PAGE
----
More than a dozen states face severe shortages of personnel, US Department of Health and Human Services data show. In Texas and Hawaii, hospitals are building tents for extra space. In Florida, the federal government has deployed hundreds of ventilators to Florida in a rare tapping of the Strategic National Stockpile for that equipment.
The scramble comes as hospitals in hard-hit states say they’re reaching surge capacity, canceling elective procedures again and turning away transfer patients, a jolting warning for parts of the country where cases are just beginning to rise again.
“What we’re running short of most critically is staffing,” said Hilton Raethel, chief executive officer of the Healthcare Association of Hawaii, which just contracted for 550 new hospital workers — mostly nurses — at a cost of $46 million for eight weeks. Mississippi could see “failure of the hospital system” within 10 days, Alan Jones, a top official with the University of Mississippi Medical Center, said Wednesday.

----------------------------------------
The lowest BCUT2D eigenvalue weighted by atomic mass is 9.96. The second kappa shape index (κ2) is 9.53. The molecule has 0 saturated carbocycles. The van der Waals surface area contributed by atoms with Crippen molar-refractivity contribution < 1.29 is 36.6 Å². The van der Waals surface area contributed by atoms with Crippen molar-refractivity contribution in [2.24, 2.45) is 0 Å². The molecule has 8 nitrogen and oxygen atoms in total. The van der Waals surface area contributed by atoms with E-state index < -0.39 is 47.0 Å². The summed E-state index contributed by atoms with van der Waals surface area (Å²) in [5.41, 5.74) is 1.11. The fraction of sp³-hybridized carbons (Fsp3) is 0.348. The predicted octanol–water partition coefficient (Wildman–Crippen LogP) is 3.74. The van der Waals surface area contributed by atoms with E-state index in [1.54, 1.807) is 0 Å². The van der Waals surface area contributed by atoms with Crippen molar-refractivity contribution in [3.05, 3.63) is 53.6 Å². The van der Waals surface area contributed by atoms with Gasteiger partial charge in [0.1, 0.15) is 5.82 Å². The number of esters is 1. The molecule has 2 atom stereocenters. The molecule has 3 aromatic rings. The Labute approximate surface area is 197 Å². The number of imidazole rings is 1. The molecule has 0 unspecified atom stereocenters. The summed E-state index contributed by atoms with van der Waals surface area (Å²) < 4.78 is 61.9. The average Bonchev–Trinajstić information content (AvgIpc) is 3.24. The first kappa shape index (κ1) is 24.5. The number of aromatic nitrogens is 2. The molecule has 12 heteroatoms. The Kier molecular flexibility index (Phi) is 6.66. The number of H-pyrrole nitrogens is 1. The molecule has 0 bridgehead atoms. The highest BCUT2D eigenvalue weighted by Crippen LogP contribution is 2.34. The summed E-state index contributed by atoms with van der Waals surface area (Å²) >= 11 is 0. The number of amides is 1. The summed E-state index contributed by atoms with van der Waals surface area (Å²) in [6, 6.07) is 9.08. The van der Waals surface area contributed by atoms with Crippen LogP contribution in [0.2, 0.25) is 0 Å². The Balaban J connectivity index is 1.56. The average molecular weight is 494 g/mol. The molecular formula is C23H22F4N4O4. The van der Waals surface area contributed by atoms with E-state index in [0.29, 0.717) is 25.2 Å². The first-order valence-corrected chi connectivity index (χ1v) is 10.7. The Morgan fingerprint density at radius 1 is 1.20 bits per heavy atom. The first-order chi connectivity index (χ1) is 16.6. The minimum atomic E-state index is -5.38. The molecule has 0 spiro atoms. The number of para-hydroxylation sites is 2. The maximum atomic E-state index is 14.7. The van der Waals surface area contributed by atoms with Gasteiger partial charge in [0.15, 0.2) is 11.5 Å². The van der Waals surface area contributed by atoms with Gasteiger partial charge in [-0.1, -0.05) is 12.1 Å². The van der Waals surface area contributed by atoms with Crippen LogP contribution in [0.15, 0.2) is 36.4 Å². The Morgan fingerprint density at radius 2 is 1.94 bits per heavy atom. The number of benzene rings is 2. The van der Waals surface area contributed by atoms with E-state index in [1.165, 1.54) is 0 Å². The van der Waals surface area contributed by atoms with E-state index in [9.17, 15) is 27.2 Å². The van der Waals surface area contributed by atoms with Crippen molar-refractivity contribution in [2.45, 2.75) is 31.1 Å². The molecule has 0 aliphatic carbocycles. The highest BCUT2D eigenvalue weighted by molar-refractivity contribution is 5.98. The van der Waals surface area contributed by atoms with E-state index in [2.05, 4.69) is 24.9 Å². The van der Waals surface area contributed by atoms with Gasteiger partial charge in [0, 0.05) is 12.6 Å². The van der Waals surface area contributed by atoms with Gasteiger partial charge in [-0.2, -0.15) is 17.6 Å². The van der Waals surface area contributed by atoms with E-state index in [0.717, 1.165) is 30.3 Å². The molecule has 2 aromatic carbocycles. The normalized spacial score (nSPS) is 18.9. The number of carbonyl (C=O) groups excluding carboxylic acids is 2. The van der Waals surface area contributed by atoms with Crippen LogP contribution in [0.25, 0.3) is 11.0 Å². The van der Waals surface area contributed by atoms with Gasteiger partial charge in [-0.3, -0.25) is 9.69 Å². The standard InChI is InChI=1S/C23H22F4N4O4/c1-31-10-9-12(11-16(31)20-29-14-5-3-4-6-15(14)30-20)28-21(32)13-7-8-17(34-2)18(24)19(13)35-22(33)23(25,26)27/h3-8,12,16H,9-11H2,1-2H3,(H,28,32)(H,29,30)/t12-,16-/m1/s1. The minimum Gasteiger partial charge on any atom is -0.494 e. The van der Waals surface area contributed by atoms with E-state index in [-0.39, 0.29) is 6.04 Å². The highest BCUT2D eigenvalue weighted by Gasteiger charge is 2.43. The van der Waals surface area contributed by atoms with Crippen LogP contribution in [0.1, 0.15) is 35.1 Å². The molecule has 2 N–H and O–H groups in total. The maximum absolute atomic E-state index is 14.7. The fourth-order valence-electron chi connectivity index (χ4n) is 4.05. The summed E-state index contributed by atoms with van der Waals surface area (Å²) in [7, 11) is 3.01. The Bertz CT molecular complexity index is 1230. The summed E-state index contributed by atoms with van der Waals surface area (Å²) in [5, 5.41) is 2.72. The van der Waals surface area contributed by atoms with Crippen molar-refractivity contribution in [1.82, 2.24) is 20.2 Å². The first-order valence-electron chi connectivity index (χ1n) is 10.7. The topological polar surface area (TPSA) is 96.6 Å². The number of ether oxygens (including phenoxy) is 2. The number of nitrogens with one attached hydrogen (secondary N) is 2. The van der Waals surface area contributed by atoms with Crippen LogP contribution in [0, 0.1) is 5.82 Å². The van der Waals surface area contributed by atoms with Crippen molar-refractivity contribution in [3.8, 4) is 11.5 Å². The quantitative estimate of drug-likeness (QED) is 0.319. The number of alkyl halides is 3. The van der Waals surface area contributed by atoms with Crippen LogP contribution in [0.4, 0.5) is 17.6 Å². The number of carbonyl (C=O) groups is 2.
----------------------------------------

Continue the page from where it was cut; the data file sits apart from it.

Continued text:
Hospitals in the US have admitted an average of 9,700 patients over the past seven days, an increase of 31% from the prior week, Centers for Disease Control and Prevention Director Rochelle Walensky said during a news briefing Thursday. Those numbers are all the more challenging because hospitals are now contending with a major rush of Covid-19 patients alongside non-Covid traffic that had been returning to normal levels. In many states, commerce and tourism have also staged a comeback, meaning those looking to bring in outside staff will have to compete with leisure travelers for the price of rooms and other transportation.- THE HINDUSTAN TIMES